Independent Left: Dublin’s new Mayor… February 26, 2020

Posted by guestposter in Uncategorized.
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Some interesting thoughts here on FF Mayor Tom Brabazon and statements he’s made across the years and then a broader analysis of Irish politics in the current era.

Those new Dáil groups… February 26, 2020

Posted by WorldbyStorm in Uncategorized.
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As noted in comments by Paul Culloty, the latest group to emerge in the current Dáil is one composed of Independent TDs Marian Harkin, Michael Fitzmaurice, Michael McNamara, Catherine Connolly, Thomas Pringle and Joan Collins. Six in total, and that’s a diverse crew and no mistake.

So we’ve now three groups of Independent/Others.

Meanwhile we have the Denis Naughten Regional TDs group which comprises Cathal Berry, Seán Canney, Peter Fitzpatrick, Noel Grealish, Michael Lowry, Verona Murphy, Denis Naughten himself, Matt Shanahan and Peadar Tóibín. Two former cabinet ministers in there and nine members in total.

And we have the group with Mattie McGrath in it which presumably is the 32nd Dáil’s Rural Independents Group reborn, albeit without Grealish and Lowry. Somewhat diminished that includes Michael Collins, Danny Healy-Rae, Michael Healy Rae, McGrath and Carol Nolan. Five in total.

The only one unaccounted for at this point is Richard O’Donoghue. Where’s he going to wind up?

To me the Regional group is the one most clearly positioned to enter some sort of arrangement for government with the larger parties – if only on the numbers. Then again this is a world turned upside down!

What you want to say – 26 February 2020 February 26, 2020

Posted by WorldbyStorm in Uncategorized.
24 comments

As always, following on Dr. X’s suggestion, it’s all yours, “announcements, general discussion, whatever you choose”, feel free.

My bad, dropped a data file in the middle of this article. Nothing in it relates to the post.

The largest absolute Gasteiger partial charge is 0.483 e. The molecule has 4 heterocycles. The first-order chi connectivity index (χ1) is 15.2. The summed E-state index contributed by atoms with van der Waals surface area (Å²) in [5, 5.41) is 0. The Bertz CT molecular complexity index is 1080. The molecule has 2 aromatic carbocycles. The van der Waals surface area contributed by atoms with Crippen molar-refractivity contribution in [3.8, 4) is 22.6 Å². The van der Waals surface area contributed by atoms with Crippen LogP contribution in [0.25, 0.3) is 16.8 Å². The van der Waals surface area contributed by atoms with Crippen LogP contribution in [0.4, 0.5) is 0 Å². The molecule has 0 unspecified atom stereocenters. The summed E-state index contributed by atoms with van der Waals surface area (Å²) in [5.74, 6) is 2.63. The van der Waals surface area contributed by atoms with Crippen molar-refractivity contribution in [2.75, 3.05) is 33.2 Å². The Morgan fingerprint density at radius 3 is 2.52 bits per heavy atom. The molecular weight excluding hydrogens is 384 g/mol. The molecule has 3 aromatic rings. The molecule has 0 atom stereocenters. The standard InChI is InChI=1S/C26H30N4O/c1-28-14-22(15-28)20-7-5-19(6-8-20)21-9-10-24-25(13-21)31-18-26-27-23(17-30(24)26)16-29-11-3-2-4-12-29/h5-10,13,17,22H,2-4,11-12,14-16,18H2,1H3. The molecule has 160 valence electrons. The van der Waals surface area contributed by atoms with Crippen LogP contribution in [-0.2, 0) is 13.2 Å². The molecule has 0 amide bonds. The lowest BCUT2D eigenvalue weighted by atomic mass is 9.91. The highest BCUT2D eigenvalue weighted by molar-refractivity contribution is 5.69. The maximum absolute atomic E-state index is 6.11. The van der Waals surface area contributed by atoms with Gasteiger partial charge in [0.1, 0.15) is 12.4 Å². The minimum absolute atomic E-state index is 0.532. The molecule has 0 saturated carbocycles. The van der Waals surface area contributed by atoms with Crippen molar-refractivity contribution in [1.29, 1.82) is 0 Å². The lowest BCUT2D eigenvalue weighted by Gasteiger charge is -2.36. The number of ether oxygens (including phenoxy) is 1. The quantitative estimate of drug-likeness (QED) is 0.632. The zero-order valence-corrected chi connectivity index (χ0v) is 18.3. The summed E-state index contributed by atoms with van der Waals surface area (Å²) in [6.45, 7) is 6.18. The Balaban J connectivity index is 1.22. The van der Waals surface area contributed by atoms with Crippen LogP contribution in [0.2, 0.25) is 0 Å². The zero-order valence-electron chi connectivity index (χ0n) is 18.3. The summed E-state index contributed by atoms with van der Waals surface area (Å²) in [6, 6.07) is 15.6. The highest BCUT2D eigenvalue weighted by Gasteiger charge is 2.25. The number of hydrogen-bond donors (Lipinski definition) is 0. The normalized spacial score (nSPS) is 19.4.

Building the narrative around the election… February 25, 2020

Posted by WorldbyStorm in Uncategorized.
19 comments

Jennifer Bray on the IT podcast had a good point about the current dynamics in play politically. She said that the manner in which FF and FG are saying to SF ‘go make a government now’ is potentially counterproductive in that all three parties came in at near enough the same seat numbers. And that therefore Fine Gael stepping back from the process, and Fianna Fáil too, is not a good look for them with voters.

And she has a point – certainly Fianna Fáil and Fine Gael could, if they so wished make a greater effort. But she noted that part of this is in a way to attack SF (natch!) and leave them hanging there, unable to cobble together, at least at this point or so it appears, a government and therefore allow the other two parties to swoop in a little further down the line with either a renewed ‘arrangement’ or perhaps even grand or national coalition.

And of course the time that SF is involved in trying to build some sort of administration is one where, the parties believe, a more negative focus can be brought to bear upon them and their policies. As noted in the previous post today.

It really is that cynical.